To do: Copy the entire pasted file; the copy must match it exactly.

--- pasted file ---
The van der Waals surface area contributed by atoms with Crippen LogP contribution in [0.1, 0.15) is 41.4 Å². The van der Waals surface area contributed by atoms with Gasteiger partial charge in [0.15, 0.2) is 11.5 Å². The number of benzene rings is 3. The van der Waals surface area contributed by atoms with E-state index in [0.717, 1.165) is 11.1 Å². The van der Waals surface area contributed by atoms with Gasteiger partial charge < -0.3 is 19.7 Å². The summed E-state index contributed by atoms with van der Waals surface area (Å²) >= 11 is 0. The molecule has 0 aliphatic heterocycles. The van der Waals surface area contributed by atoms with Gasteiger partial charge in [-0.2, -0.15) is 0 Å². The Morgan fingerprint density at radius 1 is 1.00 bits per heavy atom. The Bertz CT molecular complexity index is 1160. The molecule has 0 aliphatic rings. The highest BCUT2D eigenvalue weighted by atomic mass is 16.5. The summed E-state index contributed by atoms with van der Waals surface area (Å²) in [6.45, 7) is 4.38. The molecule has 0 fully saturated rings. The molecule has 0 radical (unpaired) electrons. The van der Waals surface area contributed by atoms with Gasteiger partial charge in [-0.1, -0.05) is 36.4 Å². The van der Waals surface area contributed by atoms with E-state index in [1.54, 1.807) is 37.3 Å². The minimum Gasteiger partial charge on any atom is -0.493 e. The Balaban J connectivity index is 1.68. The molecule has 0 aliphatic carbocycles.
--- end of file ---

The van der Waals surface area contributed by atoms with Crippen LogP contribution in [0.1, 0.15) is 41.4 Å². The van der Waals surface area contributed by atoms with Gasteiger partial charge in [0.15, 0.2) is 11.5 Å². The number of benzene rings is 3. The van der Waals surface area contributed by atoms with E-state index in [0.717, 1.165) is 11.1 Å². The van der Waals surface area contributed by atoms with Gasteiger partial charge < -0.3 is 19.7 Å². The summed E-state index contributed by atoms with van der Waals surface area (Å²) >= 11 is 0. The molecule has 0 aliphatic heterocycles. The van der Waals surface area contributed by atoms with Gasteiger partial charge in [-0.2, -0.15) is 0 Å². The Morgan fingerprint density at radius 1 is 1.00 bits per heavy atom. The Bertz CT molecular complexity index is 1160. The molecule has 0 aliphatic rings. The highest BCUT2D eigenvalue weighted by atomic mass is 16.5. The summed E-state index contributed by atoms with van der Waals surface area (Å²) in [6.45, 7) is 4.38. The molecule has 0 fully saturated rings. The molecule has 0 radical (unpaired) electrons. The van der Waals surface area contributed by atoms with Gasteiger partial charge in [-0.1, -0.05) is 36.4 Å². The van der Waals surface area contributed by atoms with E-state index in [1.54, 1.807) is 37.3 Å². The minimum Gasteiger partial charge on any atom is -0.493 e. The Balaban J connectivity index is 1.68. The molecule has 0 aliphatic carbocycles.